Caffo et al.  retrospectively reported on 46 patients with mCPRC undergoing multiple lines (92 rechallenges, in total) of docetaxel rechallenge. Of these, 27 patients underwent at least a second rechallenge. Similarly to the present results, median OS was 32 months from the start of first-line therapy. On multivariate analysis, slope-log PSA during the previous treatment holiday, the time from the previous docetaxel line and the biochemical response at the previous line correlated with the response at rechallenge. These factors were used to obtain a predictive score by assigning one point to each when it was present before the start of the rechallenge. The rechallenges with baseline scores of 3, 2 and 0–1 led to biochemical response rates of 100%, 86% and 32.3%, respectively. A major limitation of the study by Caffo et al. is that their results were based on a mixed patient population, with mCRPC patients receiving weekly docetaxel, 3-weekly docetaxel monotherapy or 3-weekly docetaxel in combination with estramustine at first-line and subsequent rechallenges.
Currently, a standard practice of first-line docetaxel chemotherapy is continuous application until tumour progression or unacceptible toxicity. According to the TAX-327-study, continuous application often is further limited to a predefined dose, e.g. 10 cycles of 3-weekly docetaxel, so as to avoid accumulating toxicity [2,16]. In this concept, a reduction in PSA level of ≥50% might present a rational indication for docetaxel rechallenge, indicating preserved anti-tumour activity and favourable outcome in patients who achieve a pre-defined chemotherapy dose without developing tumour progression or unacceptable toxicity.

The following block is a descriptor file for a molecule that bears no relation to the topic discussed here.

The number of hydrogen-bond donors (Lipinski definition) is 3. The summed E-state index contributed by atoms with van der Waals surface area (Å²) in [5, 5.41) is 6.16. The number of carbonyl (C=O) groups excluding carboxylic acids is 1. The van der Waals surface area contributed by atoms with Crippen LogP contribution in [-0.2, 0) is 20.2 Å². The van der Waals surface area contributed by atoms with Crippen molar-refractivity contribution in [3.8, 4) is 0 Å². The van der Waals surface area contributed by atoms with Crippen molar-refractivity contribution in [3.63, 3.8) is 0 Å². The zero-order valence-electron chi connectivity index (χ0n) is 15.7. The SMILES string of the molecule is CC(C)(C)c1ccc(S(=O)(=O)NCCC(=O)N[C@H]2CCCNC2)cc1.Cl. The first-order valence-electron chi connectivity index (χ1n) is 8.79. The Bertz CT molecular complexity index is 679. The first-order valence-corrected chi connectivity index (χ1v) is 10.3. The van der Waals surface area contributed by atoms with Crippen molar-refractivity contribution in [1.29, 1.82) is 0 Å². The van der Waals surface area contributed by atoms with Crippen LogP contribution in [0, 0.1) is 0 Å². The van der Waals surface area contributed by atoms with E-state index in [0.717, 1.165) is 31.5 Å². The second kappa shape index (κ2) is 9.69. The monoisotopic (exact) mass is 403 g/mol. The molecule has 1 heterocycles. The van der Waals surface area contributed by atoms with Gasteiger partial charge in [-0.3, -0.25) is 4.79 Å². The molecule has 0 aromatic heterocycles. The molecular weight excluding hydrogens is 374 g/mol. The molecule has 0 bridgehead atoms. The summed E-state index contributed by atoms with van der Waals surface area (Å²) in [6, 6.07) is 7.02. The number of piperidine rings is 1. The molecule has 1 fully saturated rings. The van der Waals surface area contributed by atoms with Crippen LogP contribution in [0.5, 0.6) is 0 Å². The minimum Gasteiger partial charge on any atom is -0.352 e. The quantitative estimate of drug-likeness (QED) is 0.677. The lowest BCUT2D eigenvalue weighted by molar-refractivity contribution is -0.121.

In contrast to continuous chemotherapy, intermittent chemotherapy is a systematic approach to providing breaks in treatment schedules for patients who experience an initial response to chemotherapy to avoid or delay the development of progressive toxicity . In patients with mCRPC treated with intermittent chemotherapy, a PSA level reduction of ≥50% has been used as a response criterion indicating a break of chemotherapy and simultaneousliy qualifying for a subsequent line of docetaxel chemotherapy. Mountzios et al.  published a study evaluating intermittent docetaxel chemotherapy in 35 chemo-naïve patients with mCRPC. All patients were treated with a reduced dose regimen of 45 mg/m2 docetaxel chemotherapy every 2 weeks until they had reached a reduction in PSA level of ≥50% from baseline. Chemotherapy was resumed at a 25% increase in PSA level from the nadir level or in cases of documented disease progression. Out of 35 patients, 18 (51.42%) patients entered a first chemotherapy–free interval after a median (range) of 6 (2–12) infusions. The median (range) interval ,off chemotherapy' was 4.5 (1–16) months between the first two lines of docetaxel. The median (95% CI) lengths of time before treatment failure were 8.1 (5.1–12.2) months for the entire cohort and 12.2 (8.3–25) months for patients who had entered the first chemotherapy-free interval.